Preserving Corn

We love to eat corn on the cob around here but we really don’t have the space to grow much ourselves.  We have tried several experiments over the years none very successful.

 

 

 

 

 

 

 

 

This year we tried two small 4×8 patches and we also tried planting in hills in a flower bed.  We did ok but we really don’t get more than a few meals worth.

So we rely on the local farmers market to provide the bulk of our corn.  There is a farm that sells at the market that has pesticide free corn for a very good price.  To top it off the farm is less than 2 miles from our house so we feel good about supporting a local farmer.

We buy corn from the market 3 or 4 times a year.  We usually get a dozen to eat and a dozen to save for winter.  We have tried the more traditional methods of preserving corn by cutting the corn off the cob and freezing it, but we found that to be a huge pain in the neck and our kids wouldn’t eat it.  Then one day we were walking though the supermarket and we saw frozen corn on the cob.  We thought, “why can’t we do that?”  So a few Google searches later we found instructions and we were off and running.  We have also found instructions for freezing corn in the Ball Blue book and that is the method we use now.  I would recommend that before you start preserving food that you get a current reference book that will give you good instructions.

The method is really easy.  Just blanch the shucked and washed corn for 8 to 10 minutes depending on the size of the cobs and throw it in the freezer in a freezer bag or other container.  Then enjoy it in January when the snow is 10 inches deep.  Okay I’ll admit it’s not as good as fresh picked corn in summer time but it really isn’t bad and it makes for a good change from the salads we eat most of the time from the winter garden.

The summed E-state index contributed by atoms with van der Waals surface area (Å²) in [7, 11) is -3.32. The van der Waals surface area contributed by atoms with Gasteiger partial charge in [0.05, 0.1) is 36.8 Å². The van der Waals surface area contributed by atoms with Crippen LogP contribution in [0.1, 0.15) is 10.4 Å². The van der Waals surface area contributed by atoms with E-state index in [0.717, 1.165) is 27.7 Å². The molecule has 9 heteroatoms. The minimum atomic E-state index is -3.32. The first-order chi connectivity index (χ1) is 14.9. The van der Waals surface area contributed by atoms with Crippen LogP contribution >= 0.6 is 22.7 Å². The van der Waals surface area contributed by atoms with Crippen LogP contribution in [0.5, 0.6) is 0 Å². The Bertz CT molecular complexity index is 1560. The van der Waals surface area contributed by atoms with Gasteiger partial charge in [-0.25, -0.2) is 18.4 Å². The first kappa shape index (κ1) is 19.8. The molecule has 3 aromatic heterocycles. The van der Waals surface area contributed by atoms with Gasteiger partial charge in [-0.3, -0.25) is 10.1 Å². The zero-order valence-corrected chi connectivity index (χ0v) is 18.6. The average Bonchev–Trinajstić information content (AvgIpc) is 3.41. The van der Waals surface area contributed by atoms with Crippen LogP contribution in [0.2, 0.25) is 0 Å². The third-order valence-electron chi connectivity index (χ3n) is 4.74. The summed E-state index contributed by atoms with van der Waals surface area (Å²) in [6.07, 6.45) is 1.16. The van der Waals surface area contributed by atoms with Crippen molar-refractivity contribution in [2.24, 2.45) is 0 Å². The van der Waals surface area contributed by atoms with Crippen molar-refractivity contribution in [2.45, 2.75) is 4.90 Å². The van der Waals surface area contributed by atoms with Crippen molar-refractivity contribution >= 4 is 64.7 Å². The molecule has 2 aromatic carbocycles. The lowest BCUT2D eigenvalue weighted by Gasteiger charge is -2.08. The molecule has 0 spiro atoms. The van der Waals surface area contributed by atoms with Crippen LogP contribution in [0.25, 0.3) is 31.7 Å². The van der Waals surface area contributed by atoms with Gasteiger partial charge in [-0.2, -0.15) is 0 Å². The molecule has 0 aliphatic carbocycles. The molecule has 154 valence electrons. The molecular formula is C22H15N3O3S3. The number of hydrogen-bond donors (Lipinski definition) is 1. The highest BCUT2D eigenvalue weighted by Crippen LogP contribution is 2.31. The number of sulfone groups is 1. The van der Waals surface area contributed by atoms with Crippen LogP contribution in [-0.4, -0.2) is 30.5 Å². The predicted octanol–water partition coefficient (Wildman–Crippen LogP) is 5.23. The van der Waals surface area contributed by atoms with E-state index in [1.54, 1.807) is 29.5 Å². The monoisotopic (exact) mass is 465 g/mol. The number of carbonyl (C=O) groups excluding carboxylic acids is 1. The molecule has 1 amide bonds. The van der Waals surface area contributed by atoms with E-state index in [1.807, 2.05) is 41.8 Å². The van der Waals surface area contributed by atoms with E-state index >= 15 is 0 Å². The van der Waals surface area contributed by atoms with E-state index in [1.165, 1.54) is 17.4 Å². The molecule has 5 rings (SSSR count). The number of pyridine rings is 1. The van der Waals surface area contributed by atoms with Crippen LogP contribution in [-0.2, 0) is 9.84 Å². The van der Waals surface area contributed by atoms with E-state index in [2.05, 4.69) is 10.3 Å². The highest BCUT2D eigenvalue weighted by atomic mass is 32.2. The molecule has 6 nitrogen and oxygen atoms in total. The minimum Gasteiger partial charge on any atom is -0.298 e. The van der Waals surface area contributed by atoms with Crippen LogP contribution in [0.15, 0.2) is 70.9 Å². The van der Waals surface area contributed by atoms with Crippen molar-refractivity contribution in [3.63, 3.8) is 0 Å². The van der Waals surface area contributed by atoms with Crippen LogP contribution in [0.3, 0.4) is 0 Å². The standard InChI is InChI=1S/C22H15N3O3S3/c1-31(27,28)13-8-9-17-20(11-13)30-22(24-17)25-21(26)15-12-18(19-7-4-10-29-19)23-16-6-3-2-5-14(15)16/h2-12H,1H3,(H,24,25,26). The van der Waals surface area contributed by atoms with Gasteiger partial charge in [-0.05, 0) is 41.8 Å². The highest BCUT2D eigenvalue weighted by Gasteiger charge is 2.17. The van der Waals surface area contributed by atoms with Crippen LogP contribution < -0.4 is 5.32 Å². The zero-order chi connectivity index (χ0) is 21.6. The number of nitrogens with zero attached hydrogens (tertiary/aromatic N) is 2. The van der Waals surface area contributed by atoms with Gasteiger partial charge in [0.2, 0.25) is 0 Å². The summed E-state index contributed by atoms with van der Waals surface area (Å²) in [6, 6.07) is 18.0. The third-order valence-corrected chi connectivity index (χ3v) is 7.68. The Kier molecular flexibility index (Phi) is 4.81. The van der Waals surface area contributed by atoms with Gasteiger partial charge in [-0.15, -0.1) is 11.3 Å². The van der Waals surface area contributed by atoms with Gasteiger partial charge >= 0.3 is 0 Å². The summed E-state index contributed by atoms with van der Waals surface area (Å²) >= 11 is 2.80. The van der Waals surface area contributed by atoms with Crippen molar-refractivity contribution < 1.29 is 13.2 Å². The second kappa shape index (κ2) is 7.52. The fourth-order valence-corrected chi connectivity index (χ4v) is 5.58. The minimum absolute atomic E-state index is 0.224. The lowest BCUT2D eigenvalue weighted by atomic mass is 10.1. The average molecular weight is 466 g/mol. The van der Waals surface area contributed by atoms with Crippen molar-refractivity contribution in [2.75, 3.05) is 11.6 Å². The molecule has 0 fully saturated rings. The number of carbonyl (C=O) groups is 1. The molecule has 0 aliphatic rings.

2 Comments

  1. kitsapFG September 16, 2011 9:33 pm Reply

    I like to blanche the corn right on the cob, then toss it into ice water to stop the cooking process… and then I cut it from the cob and freeze the kernels. I would do the whole cob like you are doing but it takes up too much room in my freezer. That corn from your local farmer looks absolutely beautiful and how fortunate for you that they do not use pesticides and are so close.

    http://www.modernvictorygarden.com/apps/blog

  2. Julie September 17, 2011 9:17 pm Reply

    I found frozen on the cob is just not the icing on the cake so we just cut it off the cob and freeze it. I have also made creamed corn with the corn that’s not pretty or weird and it takes excellent also.
    Enjoy your harvests.
    Blessings!!

    http://healthywealthandwisenotbutlearning.blogspot.com/

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